by Howard Hills

More perfect union comes after not before statehood

Under the current “unincorporated territory” status Congress can and does apply some but not all federal taxes that must be enforced uniformly or not at all in the states. The shrinking anti-statehood minority faction warns that during any period of “incorporation” leading to statehood the uniform taxation provision will apply, even before Puerto Rico is represented in Congress or economically strong enough to bear the burden of new federal taxes.

These scare tactics also promote the false idea that Congress has no authority to phase in federal taxes not already applicable in Puerto Rico before and after admission to statehood. Yet history shows that federal taxes in a new state can be phased in to balance new tax burdens with increased benefits of federal programs and services, or even to delay some federal taxes until after federal benefits are phased in.

Alaska Case Study

Separately from the Alaska Statehood Admissions Act, in 1959 the Congress passed an “Omnibus Act” that included provisions for “economic adjustment” as well as fiscal stability in government budgeting to support Alaska’s political transition from territory status to statehood.

The history of federal economic measures to support political status change for Alaska is documented by the GAO’s Comptroller General Report to Congress, “Experiences of Past Territories Can Assist Puerto Rico Status Deliberations,” March 1980 (GGD-80-26). At pages 28-29 it reads:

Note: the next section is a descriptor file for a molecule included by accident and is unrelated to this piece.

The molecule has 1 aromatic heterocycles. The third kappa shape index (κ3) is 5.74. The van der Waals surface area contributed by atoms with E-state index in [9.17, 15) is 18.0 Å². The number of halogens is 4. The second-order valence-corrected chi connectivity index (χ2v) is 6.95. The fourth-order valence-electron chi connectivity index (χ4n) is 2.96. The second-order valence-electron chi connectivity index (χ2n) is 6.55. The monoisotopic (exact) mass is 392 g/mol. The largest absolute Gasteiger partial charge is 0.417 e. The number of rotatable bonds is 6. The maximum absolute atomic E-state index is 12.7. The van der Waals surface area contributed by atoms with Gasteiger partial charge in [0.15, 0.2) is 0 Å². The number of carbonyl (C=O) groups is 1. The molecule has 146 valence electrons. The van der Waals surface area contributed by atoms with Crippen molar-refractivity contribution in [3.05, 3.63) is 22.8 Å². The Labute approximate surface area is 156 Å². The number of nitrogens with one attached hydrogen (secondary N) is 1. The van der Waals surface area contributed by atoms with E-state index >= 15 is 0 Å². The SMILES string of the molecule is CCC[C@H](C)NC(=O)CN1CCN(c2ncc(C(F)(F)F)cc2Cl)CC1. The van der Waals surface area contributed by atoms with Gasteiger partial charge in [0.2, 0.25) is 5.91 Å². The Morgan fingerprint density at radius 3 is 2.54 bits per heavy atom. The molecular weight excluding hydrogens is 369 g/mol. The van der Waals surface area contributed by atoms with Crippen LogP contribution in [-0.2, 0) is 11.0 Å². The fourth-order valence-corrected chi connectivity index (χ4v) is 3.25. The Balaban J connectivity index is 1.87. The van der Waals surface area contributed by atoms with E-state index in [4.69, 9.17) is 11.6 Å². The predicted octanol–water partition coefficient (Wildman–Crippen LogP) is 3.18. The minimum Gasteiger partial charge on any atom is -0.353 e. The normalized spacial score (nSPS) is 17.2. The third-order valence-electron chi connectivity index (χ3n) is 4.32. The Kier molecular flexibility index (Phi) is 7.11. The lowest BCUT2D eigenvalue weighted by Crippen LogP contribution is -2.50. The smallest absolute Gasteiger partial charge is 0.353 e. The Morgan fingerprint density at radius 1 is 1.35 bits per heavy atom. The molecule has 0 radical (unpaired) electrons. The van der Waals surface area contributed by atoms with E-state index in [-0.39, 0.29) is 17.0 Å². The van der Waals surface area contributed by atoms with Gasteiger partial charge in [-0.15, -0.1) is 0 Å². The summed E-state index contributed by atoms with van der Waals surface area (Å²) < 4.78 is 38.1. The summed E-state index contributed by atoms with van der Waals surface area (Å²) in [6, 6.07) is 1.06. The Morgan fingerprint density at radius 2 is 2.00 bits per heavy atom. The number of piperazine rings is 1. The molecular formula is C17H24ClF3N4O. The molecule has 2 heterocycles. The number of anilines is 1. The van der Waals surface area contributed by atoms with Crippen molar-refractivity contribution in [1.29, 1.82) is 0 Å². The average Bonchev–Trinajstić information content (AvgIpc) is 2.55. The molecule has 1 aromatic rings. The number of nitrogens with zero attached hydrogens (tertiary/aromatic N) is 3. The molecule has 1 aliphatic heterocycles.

“Alaska’s Omnibus Act…maintained arrangements existing during the territorial times. For example, a higher ceiling for federal mortgage insurance was authorized because construction costs exceeded those in other parts of the country. Recognizing this situation, the Congress continued the exception after statehood. Alaska’s exemption from certain federal taxes was also retained. A Senate report traced the history of this tax exemption which in 1956 was justified ‘…by the fact that Alaska (and Hawaii) were far removed from the States and that transportation between the States and those two territories involved travel over the high seas and/or a foreign country.’”